Moe Berg: From MLB Player to WWII Spy

Morris "Mo" Berg enjoyed two exciting careers in his lifetime... first as a Major League Baseball player and then as a World War II spy. He earned the unofficial title of "Best Brains in Baseball", and it was Berg's superior intelligence that drew public attention, not just his athletic ability. Berg was a nerd and a jock at the same time. Casey Stengel also called him "the weirdest guy ever to play baseball". So how did a mildly athletic-minded end up drowned in wartime intrigue?

Baseball And Books

Mo Berg had a lifelong love of learning and even begged his mother to let him start school at the age of three and a half. When he was seven years old, he began playing baseball for the Methodist Episcopal Church's baseball team despite being Jewish, one of a long line of Berg's groups where he was an oddity because of his religion. Next was the Barringer High School baseball team. After receiving a diploma from Barringer, Berg attended New York University where he played on the college's baseball team. After only one year, he transferred to Princeton University where he studied seven languages: French, Spanish, Italian, German, Latin, Greek and Sanskrit. He graduated magna cum laude with a degree in modern languages. At both New York University and Princeton, Berg didn't really fit in with his fellow classmates because he was one of the few Jewish students.

He got a place on the Princeton baseball team. He was a solid, smart player, which made up for in his slow running and mediocre hitting. During his senior year, he communicated plays in Latin with his teammate Crossan Cooper to confuse opposing players.

Mo-wing up to the big league

On June 26, 1923, the game between Princeton and rival, Yale, was held at Yankee Stadium. Even though Yale beat Princeton 5-1, Berg's game was brilliant. He got two hits, a single and a double, and made some great stops as shortstop. The game's scouting stand had representatives from the New York Giants and the Brooklyn Robins (later known as the Dodgers). Both teams were looking for a Jewish player to add to their roster so they could appeal to the growing Jewish population in New York. Berg attracted his attention, not so much for his playing ability as for his religion. Berg ended up signing with Robbins under a $5,000 contract, which would equal about $72,000 today.

Spying For The War Effort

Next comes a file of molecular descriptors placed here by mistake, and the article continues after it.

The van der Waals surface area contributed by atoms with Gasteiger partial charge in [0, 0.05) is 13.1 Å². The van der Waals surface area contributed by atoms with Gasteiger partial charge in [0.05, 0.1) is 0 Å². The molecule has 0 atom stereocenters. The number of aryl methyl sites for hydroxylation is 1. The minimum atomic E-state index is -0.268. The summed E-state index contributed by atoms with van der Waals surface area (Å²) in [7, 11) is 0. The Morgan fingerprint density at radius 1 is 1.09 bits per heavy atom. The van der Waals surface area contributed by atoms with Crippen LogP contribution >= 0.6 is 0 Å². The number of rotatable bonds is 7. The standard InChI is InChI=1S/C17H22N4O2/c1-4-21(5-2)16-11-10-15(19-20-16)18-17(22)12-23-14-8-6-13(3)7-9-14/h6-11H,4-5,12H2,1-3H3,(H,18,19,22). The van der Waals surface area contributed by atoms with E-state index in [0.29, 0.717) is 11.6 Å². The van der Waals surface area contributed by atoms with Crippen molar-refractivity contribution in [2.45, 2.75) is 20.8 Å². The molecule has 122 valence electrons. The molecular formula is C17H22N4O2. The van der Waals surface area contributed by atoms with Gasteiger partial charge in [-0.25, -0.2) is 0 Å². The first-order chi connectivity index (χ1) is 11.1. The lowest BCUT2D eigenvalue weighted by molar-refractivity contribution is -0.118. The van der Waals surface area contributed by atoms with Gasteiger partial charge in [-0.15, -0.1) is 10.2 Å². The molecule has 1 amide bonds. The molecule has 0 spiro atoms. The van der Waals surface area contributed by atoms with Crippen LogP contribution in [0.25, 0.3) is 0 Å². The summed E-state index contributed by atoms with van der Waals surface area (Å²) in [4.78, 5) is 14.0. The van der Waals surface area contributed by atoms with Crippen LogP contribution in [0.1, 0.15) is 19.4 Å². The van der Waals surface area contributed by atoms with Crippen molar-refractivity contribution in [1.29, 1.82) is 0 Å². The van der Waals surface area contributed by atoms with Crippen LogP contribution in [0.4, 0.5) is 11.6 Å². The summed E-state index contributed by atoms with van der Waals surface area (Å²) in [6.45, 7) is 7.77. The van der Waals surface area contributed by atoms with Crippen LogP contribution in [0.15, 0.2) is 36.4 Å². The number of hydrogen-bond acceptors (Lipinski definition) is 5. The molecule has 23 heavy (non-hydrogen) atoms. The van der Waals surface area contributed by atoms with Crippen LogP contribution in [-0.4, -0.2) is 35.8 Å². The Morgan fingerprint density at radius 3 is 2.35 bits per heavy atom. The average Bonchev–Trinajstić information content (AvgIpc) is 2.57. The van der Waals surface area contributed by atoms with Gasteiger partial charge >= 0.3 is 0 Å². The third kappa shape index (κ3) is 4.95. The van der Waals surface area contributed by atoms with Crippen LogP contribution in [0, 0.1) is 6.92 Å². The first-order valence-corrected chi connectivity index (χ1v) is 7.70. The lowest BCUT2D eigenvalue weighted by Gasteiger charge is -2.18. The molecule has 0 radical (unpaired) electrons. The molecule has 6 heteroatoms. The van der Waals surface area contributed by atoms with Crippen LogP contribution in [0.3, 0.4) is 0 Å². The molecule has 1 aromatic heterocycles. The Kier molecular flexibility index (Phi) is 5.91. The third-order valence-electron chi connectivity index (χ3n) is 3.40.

After the bombing of Pearl Harbor, Berg joined the Office of Coordinated Inter-American Affairs and shot footage of Tokyo Bay that helped Lieutenant Colonel Jimmy Doolittle plan his famous Doolittle Raid. After that, Berg held positions in South America and the Caribbean. Exactly a year later, he accepted a position with the Office of Strategic Services, the forerunner of today's CIA, and the first mission with him had him parachuting into Yugoslavia to meet with resistance groups fighting against the Nazis.

Berg became a team member of Project Larsen. Although Project Larsen's well-publicized mission was to kidnap Italian rocket scientists, a lesser-known aspect of the group was to secretly interview European physicists to determine how much they knew about nuclear research being conducted by the Germans. In particular Werner Heisenberg and Karl Friedrich von Weizsacker. The task involved Berg traveling around Europe, working closely with top members of the scientific community.

From post-war spy to freeloader

When the war ended, Berg reportedly begged the OSS, now called the CIA, to send him to Israel, but his request was denied. The CIA used his skills for another mission in 1952 when Berg was asked to use his WWII contacts to learn about the Soviet nuclear science program. Berg was never able to collect anything valuable in his espionage efforts, so he was deported back to the United States.

Berg never again had another paying job. If someone asked him what he did for work, he would put his finger on his lips, which means he still works as a detective. In fact, he lay on the couch, away from various friends and relatives. He never married, or even dated, and loved to spend time with his books. His final years were spent in New Jersey living with his sister, Ethel. Berg died on 29 May 1972.

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